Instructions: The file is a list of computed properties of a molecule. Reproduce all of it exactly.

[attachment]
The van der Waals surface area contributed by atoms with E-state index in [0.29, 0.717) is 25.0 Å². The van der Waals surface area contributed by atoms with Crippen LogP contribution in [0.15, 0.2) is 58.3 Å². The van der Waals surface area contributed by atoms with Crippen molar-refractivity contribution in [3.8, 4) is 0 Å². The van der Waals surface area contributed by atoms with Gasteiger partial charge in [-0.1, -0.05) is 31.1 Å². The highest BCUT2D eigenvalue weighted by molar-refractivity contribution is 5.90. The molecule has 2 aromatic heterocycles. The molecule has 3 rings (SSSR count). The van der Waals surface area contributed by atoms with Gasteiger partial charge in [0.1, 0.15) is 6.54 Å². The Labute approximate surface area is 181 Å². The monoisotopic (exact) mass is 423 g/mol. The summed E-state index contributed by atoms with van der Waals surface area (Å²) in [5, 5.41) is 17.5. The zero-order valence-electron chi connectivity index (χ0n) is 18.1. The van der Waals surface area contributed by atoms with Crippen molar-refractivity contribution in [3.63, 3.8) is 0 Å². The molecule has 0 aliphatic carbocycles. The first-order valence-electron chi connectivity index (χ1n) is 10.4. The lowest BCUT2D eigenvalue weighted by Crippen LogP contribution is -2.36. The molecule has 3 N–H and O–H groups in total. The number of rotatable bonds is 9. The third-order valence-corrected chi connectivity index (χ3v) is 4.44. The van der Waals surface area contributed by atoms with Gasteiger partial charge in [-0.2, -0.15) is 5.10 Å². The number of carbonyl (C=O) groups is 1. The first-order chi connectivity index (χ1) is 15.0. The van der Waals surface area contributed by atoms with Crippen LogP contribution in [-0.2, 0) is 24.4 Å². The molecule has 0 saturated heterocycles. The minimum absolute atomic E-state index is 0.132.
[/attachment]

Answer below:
The van der Waals surface area contributed by atoms with E-state index in [0.29, 0.717) is 25.0 Å². The van der Waals surface area contributed by atoms with Crippen LogP contribution in [0.15, 0.2) is 58.3 Å². The van der Waals surface area contributed by atoms with Crippen molar-refractivity contribution in [3.8, 4) is 0 Å². The van der Waals surface area contributed by atoms with Gasteiger partial charge in [-0.1, -0.05) is 31.1 Å². The highest BCUT2D eigenvalue weighted by molar-refractivity contribution is 5.90. The molecule has 2 aromatic heterocycles. The molecule has 3 rings (SSSR count). The van der Waals surface area contributed by atoms with Gasteiger partial charge in [0.1, 0.15) is 6.54 Å². The Labute approximate surface area is 181 Å². The monoisotopic (exact) mass is 423 g/mol. The summed E-state index contributed by atoms with van der Waals surface area (Å²) in [5, 5.41) is 17.5. The zero-order valence-electron chi connectivity index (χ0n) is 18.1. The van der Waals surface area contributed by atoms with Crippen molar-refractivity contribution in [3.63, 3.8) is 0 Å². The molecule has 0 aliphatic carbocycles. The first-order valence-electron chi connectivity index (χ1n) is 10.4. The lowest BCUT2D eigenvalue weighted by Crippen LogP contribution is -2.36. The molecule has 3 N–H and O–H groups in total. The number of rotatable bonds is 9. The third-order valence-corrected chi connectivity index (χ3v) is 4.44. The van der Waals surface area contributed by atoms with Gasteiger partial charge in [-0.2, -0.15) is 5.10 Å². The number of carbonyl (C=O) groups is 1. The first-order chi connectivity index (χ1) is 15.0. The van der Waals surface area contributed by atoms with Crippen LogP contribution in [-0.2, 0) is 24.4 Å². The molecule has 0 saturated heterocycles. The minimum absolute atomic E-state index is 0.132.